R-Design Studio, a design and engineering firm based in Budapest, Hungary, refuses to be bound by conventions when it comes to finding the fastest path from design concept to final production. A recent project for R-Design’s Nimrod-Racing subsidiary is typical of the company’s approach. Faced with the challenge of redesigning the suspension arm for Nimrod-Racing’s Traxxas Slayer (Figure 1)—a radio-controlled, one-eighth scale racing car model—R-Design’s engineers didn’t go back to the drawing board; they reached instead for their 3D scanner and Geomagic software.
Figure 1. The Traxxas Slayer is a one-eighth-scale radio controlled car, designed by R-Design Studio’s Nimrod-Racing subsidiary. (Courtesy of R-Design.)
Fast Path from Scan to CAD
R-Design scanned the model car’s suspension arm with a GOM ATOS white-light scanner (Figure 2). The scanner projects fringe patterns onto the object's surface, which are then recorded by two cameras. The result is an STL file—a triangulated mesh surface output. The file was then brought into Geomagic Studio to extract design intent (Figure 3).
Figure 2. R-Design’s engineers scanned the Traxxas Slayer’s suspension arm, using the GOM ATOS white-light scanner. (Courtesy of R-Design.)
Geomagic Studio automatically identifies features such as planes, cylinders, cones, spheres, and extruded and revolved surfaces. This enables objects to be modeled as they were originally designed, with a combination of primitive shapes, swept features, and freeform surfaces.
Once design intent was extracted, R-Design used Geomagic’s Parametric Exchange to directly transfer geometry from Geomagic Studio to SolidWorks. Parametric Exchange speeds the design process by eliminating the need for intermediate neutral CAD transfer files, such as IGES or STEP.
The completed parametric model from Geomagic Studio was further refined in SolidWorks (Figure 4). R-Design optimized the geometry and completed the redesign of the suspension arm, using the CAD software’s built-in finite element analysis functions.
From Digital to Improved Physical
The geometry was then sent to an Objet Eden 3D printer, which builds a part layer by layer, with 16-micron accuracy, ensuring smooth surfaces and highly detailed parts (Figure 5). While the Objet printer is used primarily for manufacturing prototypes or finished parts, in this case, it was used to create a silicon-casting tool for R-Design’s vacuum casting system.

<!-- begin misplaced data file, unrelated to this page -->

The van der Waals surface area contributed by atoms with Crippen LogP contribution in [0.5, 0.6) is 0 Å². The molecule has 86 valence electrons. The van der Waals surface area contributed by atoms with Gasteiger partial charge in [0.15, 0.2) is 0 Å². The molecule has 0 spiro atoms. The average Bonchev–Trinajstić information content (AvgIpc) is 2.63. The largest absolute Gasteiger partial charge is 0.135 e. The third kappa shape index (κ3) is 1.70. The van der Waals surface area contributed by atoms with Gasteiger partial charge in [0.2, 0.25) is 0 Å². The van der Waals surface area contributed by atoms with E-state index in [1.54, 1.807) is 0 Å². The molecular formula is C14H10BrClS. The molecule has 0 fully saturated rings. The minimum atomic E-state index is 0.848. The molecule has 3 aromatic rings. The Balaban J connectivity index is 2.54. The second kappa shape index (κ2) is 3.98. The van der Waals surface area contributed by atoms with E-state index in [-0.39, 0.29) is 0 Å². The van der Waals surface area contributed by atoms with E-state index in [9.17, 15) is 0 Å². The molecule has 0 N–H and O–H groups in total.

Within the casting system, carbon fibers and tapped inserts were placed into the silicon tool, which was filled with a special resin. The vacuum in the casting chamber enables the resin to completely fill the form, without bubbles. Small numbers of parts can be created—in this case, 100 pieces of the suspension arm—at a relatively low cost.
The combination of the optimized geometry created in Geomagic Studio and SolidWorks and the carbon-fiber composite material makes the new suspension arm 10 times stronger while reducing its overall weight. Even if the car’s wheels collapse, the suspension arm won’t break.
Figure 3. Geomagic Studio software displays the deviation between the fitted surfaces and the 3D scan data to show differences between the design intent and the original model. (Courtesy of R-Design.)
Breaking Traditions in a Good Way
The Nimrod-Racing project is a perfect example of R-Design’s ability to bridge the physical-digital divide in the service of speed and precision. And if it takes breaking traditions, all the better for R-Design. As the company states on its web site: “The time-consuming step-by-step process of conventional technologies from sketch to production completely contradicts the tendency of our rushing world.”
Figure 4. R-Design’s engineers enhanced the parametric model of the suspension arm in SolidWorks. (Courtesy of R-Design.)
Figure 5. The Objet Eden 3D printer was used to create a silicone-casting tool for the vacuum casting system. (Courtesy of R-Design.)
Bob Cramblitt is a writer based in Cary, NC, who focuses on technologies that make major differences in the way companies design, engineer and manufacture.